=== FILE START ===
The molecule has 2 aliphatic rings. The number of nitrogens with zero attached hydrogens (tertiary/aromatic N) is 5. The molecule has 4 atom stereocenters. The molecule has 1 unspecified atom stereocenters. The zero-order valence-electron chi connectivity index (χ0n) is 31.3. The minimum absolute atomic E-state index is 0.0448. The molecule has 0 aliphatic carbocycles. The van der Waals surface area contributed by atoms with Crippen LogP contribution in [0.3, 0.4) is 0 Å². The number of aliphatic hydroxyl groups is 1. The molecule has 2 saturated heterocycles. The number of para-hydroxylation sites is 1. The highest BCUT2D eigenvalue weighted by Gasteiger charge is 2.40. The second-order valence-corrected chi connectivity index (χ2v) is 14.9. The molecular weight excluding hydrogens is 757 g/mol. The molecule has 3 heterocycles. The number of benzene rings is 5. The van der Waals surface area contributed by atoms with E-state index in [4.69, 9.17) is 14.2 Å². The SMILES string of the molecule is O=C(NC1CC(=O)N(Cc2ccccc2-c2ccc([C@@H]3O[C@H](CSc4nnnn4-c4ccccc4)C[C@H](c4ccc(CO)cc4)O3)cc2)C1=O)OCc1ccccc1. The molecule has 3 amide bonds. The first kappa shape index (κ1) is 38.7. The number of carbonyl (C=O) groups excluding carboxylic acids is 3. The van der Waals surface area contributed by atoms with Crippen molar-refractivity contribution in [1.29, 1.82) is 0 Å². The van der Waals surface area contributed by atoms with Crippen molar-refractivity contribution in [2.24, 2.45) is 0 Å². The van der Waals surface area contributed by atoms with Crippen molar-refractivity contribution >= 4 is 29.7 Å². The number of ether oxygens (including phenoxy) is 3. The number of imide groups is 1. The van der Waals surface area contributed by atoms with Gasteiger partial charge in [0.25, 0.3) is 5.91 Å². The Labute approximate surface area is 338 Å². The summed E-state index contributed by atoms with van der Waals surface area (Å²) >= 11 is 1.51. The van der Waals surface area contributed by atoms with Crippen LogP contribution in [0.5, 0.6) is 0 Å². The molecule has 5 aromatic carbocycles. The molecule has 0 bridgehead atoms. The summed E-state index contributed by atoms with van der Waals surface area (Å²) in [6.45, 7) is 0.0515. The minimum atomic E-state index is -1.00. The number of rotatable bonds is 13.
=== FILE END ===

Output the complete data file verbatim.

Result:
The molecule has 2 aliphatic rings. The number of nitrogens with zero attached hydrogens (tertiary/aromatic N) is 5. The molecule has 4 atom stereocenters. The molecule has 1 unspecified atom stereocenters. The zero-order valence-electron chi connectivity index (χ0n) is 31.3. The minimum absolute atomic E-state index is 0.0448. The molecule has 0 aliphatic carbocycles. The van der Waals surface area contributed by atoms with Crippen LogP contribution in [0.3, 0.4) is 0 Å². The number of aliphatic hydroxyl groups is 1. The molecule has 2 saturated heterocycles. The number of para-hydroxylation sites is 1. The highest BCUT2D eigenvalue weighted by Gasteiger charge is 2.40. The second-order valence-corrected chi connectivity index (χ2v) is 14.9. The molecular weight excluding hydrogens is 757 g/mol. The molecule has 3 heterocycles. The number of benzene rings is 5. The van der Waals surface area contributed by atoms with E-state index in [4.69, 9.17) is 14.2 Å². The SMILES string of the molecule is O=C(NC1CC(=O)N(Cc2ccccc2-c2ccc([C@@H]3O[C@H](CSc4nnnn4-c4ccccc4)C[C@H](c4ccc(CO)cc4)O3)cc2)C1=O)OCc1ccccc1. The molecule has 3 amide bonds. The first kappa shape index (κ1) is 38.7. The number of carbonyl (C=O) groups excluding carboxylic acids is 3. The van der Waals surface area contributed by atoms with Crippen molar-refractivity contribution in [1.29, 1.82) is 0 Å². The van der Waals surface area contributed by atoms with Crippen molar-refractivity contribution in [2.24, 2.45) is 0 Å². The van der Waals surface area contributed by atoms with Crippen molar-refractivity contribution >= 4 is 29.7 Å². The number of ether oxygens (including phenoxy) is 3. The number of imide groups is 1. The van der Waals surface area contributed by atoms with Gasteiger partial charge in [0.25, 0.3) is 5.91 Å². The Labute approximate surface area is 338 Å². The summed E-state index contributed by atoms with van der Waals surface area (Å²) >= 11 is 1.51. The van der Waals surface area contributed by atoms with Crippen LogP contribution in [0.5, 0.6) is 0 Å². The molecule has 5 aromatic carbocycles. The molecule has 0 bridgehead atoms. The summed E-state index contributed by atoms with van der Waals surface area (Å²) in [6.45, 7) is 0.0515. The minimum atomic E-state index is -1.00. The number of rotatable bonds is 13.